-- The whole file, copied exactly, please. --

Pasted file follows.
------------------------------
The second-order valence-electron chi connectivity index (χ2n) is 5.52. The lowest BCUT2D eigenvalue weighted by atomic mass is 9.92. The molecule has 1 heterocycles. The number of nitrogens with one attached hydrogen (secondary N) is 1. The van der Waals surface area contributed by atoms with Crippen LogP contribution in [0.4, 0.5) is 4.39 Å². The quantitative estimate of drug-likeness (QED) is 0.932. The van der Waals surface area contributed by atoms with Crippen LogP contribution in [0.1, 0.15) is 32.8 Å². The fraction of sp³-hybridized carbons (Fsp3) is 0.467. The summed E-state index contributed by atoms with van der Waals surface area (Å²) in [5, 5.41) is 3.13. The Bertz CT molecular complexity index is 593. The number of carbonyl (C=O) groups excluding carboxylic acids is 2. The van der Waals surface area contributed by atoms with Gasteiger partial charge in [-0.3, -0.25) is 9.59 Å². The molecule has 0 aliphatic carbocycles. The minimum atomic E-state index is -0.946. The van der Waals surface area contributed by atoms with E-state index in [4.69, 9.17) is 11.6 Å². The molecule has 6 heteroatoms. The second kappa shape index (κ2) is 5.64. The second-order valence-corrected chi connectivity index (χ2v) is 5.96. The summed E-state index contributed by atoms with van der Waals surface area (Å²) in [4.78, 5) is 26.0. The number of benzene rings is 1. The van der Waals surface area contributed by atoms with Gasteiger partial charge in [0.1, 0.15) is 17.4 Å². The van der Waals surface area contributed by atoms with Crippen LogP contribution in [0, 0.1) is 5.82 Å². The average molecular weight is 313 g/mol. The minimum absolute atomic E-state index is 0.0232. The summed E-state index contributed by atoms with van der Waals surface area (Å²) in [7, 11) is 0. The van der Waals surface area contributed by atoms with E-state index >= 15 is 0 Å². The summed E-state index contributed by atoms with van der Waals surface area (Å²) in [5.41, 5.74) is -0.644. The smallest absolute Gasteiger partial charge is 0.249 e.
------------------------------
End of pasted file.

The second-order valence-electron chi connectivity index (χ2n) is 5.52. The lowest BCUT2D eigenvalue weighted by atomic mass is 9.92. The molecule has 1 heterocycles. The number of nitrogens with one attached hydrogen (secondary N) is 1. The van der Waals surface area contributed by atoms with Crippen LogP contribution in [0.4, 0.5) is 4.39 Å². The quantitative estimate of drug-likeness (QED) is 0.932. The van der Waals surface area contributed by atoms with Crippen LogP contribution in [0.1, 0.15) is 32.8 Å². The fraction of sp³-hybridized carbons (Fsp3) is 0.467. The summed E-state index contributed by atoms with van der Waals surface area (Å²) in [5, 5.41) is 3.13. The Bertz CT molecular complexity index is 593. The number of carbonyl (C=O) groups excluding carboxylic acids is 2. The van der Waals surface area contributed by atoms with Gasteiger partial charge in [-0.3, -0.25) is 9.59 Å². The molecule has 0 aliphatic carbocycles. The minimum atomic E-state index is -0.946. The van der Waals surface area contributed by atoms with E-state index in [4.69, 9.17) is 11.6 Å². The molecule has 6 heteroatoms. The second kappa shape index (κ2) is 5.64. The second-order valence-corrected chi connectivity index (χ2v) is 5.96. The summed E-state index contributed by atoms with van der Waals surface area (Å²) in [4.78, 5) is 26.0. The number of benzene rings is 1. The van der Waals surface area contributed by atoms with Gasteiger partial charge in [0.1, 0.15) is 17.4 Å². The van der Waals surface area contributed by atoms with Crippen LogP contribution in [0, 0.1) is 5.82 Å². The average molecular weight is 313 g/mol. The minimum absolute atomic E-state index is 0.0232. The summed E-state index contributed by atoms with van der Waals surface area (Å²) in [7, 11) is 0. The van der Waals surface area contributed by atoms with E-state index >= 15 is 0 Å². The summed E-state index contributed by atoms with van der Waals surface area (Å²) in [5.41, 5.74) is -0.644. The smallest absolute Gasteiger partial charge is 0.249 e.